Swiss Steak Is Probably Not What You Think It Is

swiss steak in skillet on wooden table
swiss steak in skillet on wooden table - AS Foodstudio/Shutterstock

If you've ever dined on the saucy, hearty meal that is Swiss steak, you may have thought you were dining on traditional Swiss food. However, if you try to order the meal in Switzerland, you will probably get more than a few puzzled glances. It turns out that Swiss steak doesn't originate from Switzerland, despite what the name implies and what many diners may have expected. Fun fact: French fries also don't originate from France.

A Swiss steak takes the heartiness and savoriness of beef and combines it with the sweet tanginess of tomatoes and onions. The meat is cooked in a tomato sauce that conjures up some of the greatest Italian dishes, but nope, the dish doesn't originate from there, either. It's an American classic, which we will get to in a minute. So, why is the smothered steak called a Swiss steak? Does it have holes in the meat like Swiss cheese? Well, the meal actually gets its title from the way that the meat is tenderized.

For a Swiss steak meal, you probably shouldn't utilize a cut of Wagyu steak or even a ribeye, as those steaks are best served seared. Typically, the meal is made with less expensive cuts of meat, i.e. slightly tougher cuts that are harder to chew. Think bottom round or chuck, for instance. Traditionally, these steak cuts were run through a tenderizing machine called a swisser.

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How To Swiss A Steak

swiss steak in skillet on napkin
swiss steak in skillet on napkin - AS Foodstudio/Shutterstock

In order to Swiss the steak, the tougher cuts are run through an electric meat tenderizer. This machine leaves indentations on the meat in the shape of small cubes. Swiss steak is also known by many as cube steak for this very reason. So you may have had Swiss steak without realizing it. However, if you don't have a swisser or electric meat tenderizer on hand, then you can still make Swiss steak manually. All you need is a handy-dandy meat mallet, which also has cubed prongs to smash the meat.

To tenderize or swiss your steak, place the meat between two pieces of parchment paper. From there, unleash your inner Thor and smash the steaks until they're nice and tenderized. Just don't overdo it — you don't want to be frying up beef pulp. If you would like to try Swiss steak but don't feel like getting your hands dirty, then there are alternative ways of achieving the desired tenderness -- although the steak technically wouldn't be a Swiss steak by definition.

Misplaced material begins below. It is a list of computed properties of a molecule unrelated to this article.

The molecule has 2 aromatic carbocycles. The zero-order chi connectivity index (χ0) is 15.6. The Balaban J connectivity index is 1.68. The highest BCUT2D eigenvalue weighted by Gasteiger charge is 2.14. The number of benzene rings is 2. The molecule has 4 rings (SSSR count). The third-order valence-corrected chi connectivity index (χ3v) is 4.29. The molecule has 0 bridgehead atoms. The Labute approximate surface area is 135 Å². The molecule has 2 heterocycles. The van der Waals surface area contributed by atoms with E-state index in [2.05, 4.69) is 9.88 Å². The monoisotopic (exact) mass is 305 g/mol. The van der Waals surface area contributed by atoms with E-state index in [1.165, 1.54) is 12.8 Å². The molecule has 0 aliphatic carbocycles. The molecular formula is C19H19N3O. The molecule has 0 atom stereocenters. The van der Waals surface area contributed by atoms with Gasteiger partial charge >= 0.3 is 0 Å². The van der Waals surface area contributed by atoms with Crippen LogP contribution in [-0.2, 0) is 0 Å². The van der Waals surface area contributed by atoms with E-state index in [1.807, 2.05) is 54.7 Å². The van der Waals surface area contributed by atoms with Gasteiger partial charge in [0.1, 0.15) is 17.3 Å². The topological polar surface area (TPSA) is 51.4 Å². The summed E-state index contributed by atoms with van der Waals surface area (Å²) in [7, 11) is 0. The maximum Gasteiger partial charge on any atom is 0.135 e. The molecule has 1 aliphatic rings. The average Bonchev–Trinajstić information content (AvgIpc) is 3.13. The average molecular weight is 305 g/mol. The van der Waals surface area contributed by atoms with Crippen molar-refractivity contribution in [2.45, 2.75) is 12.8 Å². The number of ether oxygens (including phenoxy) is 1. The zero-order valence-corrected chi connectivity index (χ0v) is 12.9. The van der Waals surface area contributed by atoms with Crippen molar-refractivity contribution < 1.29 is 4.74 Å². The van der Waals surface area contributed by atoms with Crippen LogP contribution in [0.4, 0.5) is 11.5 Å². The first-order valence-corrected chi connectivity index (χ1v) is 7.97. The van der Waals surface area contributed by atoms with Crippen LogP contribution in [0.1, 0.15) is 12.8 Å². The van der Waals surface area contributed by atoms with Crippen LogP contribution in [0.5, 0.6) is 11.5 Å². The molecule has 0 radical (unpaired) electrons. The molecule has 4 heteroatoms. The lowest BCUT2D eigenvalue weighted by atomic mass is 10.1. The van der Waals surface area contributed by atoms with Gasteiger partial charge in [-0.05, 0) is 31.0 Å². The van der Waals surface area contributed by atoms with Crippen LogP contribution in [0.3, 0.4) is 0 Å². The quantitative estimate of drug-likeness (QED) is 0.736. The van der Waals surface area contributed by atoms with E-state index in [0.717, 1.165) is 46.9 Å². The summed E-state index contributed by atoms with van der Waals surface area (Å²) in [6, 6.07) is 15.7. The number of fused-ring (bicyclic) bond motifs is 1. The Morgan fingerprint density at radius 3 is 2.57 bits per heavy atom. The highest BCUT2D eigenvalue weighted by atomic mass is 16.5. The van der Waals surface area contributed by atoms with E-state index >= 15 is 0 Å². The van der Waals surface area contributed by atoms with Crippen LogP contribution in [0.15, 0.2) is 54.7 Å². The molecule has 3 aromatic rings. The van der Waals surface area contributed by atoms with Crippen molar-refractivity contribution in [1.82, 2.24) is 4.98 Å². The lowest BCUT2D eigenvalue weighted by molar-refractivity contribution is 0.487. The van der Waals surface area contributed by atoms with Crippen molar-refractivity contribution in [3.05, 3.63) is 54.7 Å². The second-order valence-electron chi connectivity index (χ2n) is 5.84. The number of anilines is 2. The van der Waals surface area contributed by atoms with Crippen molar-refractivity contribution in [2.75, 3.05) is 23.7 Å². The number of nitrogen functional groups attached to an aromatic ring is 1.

You can use a slow cooker to help tenderize the meat, the heat of which breaks down the connective tissues and softens tough muscle fibers. While it may take longer to cook, the steaks will be just as tender with the added benefit of having a longer time to marinate in your sauces.

Origins Of Swiss Steak

raw steak with meat mallet on wooden board
raw steak with meat mallet on wooden board - Thepokerman/Getty Images

Despite the moniker, it appears that the Swiss steak is American in origin. The exact beginnings of this take on steak are clouded in mystery. However, we do know that Swiss steak first started popping up around 1915. However, at the time, the meal didn't feature the tomato sauce base that it would later become known for.

It was John Mariani's "The Encyclopedia of American Food and Wine" that first mentions Swiss steak in relation to the swissing method of tenderizing food. The meal didn't become particularly popular until the 1940s and '50s, thanks in part to Reynolds Wrap Aluminium. The aluminum foil company promoted the recipe as a quick and easy, clean-up-free dinner, and thus the meal became a hit with families looking for convenience. The company suggested lining the bottom of pans with aluminum foil to save on cleaning time.

As for the longevity of the Swiss steak recipe, one has to look to the Better Homes and Gardens cookbooks. These cookbooks, a staple for a time in many houses, often included the recipe as well. So, while it may be called a Swiss steak, the meal has origins in the United States.

Read the original article on Daily Meal.